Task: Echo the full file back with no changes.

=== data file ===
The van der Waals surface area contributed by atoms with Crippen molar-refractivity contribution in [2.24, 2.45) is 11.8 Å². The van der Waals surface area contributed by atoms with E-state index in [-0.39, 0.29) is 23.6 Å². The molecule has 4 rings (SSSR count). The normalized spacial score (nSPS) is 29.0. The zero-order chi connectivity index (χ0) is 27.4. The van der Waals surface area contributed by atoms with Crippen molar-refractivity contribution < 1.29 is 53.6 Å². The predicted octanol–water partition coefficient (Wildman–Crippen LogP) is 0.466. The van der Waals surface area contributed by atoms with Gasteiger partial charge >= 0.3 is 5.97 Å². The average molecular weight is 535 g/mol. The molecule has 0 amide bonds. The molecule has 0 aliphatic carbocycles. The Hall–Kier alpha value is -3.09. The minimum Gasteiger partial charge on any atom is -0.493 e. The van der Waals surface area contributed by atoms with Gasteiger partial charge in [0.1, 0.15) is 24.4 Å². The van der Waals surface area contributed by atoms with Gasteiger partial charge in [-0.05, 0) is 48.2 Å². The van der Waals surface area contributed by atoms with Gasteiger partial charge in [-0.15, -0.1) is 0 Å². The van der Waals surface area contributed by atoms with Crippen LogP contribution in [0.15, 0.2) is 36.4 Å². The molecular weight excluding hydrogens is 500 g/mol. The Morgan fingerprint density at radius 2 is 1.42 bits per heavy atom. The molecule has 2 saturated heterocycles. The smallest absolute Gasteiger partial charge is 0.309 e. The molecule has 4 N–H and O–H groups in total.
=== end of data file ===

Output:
The van der Waals surface area contributed by atoms with Crippen molar-refractivity contribution in [2.24, 2.45) is 11.8 Å². The van der Waals surface area contributed by atoms with E-state index in [-0.39, 0.29) is 23.6 Å². The molecule has 4 rings (SSSR count). The normalized spacial score (nSPS) is 29.0. The zero-order chi connectivity index (χ0) is 27.4. The van der Waals surface area contributed by atoms with Crippen molar-refractivity contribution < 1.29 is 53.6 Å². The predicted octanol–water partition coefficient (Wildman–Crippen LogP) is 0.466. The van der Waals surface area contributed by atoms with Gasteiger partial charge >= 0.3 is 5.97 Å². The average molecular weight is 535 g/mol. The molecule has 0 amide bonds. The molecule has 0 aliphatic carbocycles. The Hall–Kier alpha value is -3.09. The minimum Gasteiger partial charge on any atom is -0.493 e. The van der Waals surface area contributed by atoms with Gasteiger partial charge in [0.1, 0.15) is 24.4 Å². The van der Waals surface area contributed by atoms with Gasteiger partial charge in [-0.05, 0) is 48.2 Å². The van der Waals surface area contributed by atoms with Gasteiger partial charge in [-0.15, -0.1) is 0 Å². The van der Waals surface area contributed by atoms with Crippen LogP contribution in [0.15, 0.2) is 36.4 Å². The molecular weight excluding hydrogens is 500 g/mol. The Morgan fingerprint density at radius 2 is 1.42 bits per heavy atom. The molecule has 2 saturated heterocycles. The smallest absolute Gasteiger partial charge is 0.309 e. The molecule has 4 N–H and O–H groups in total.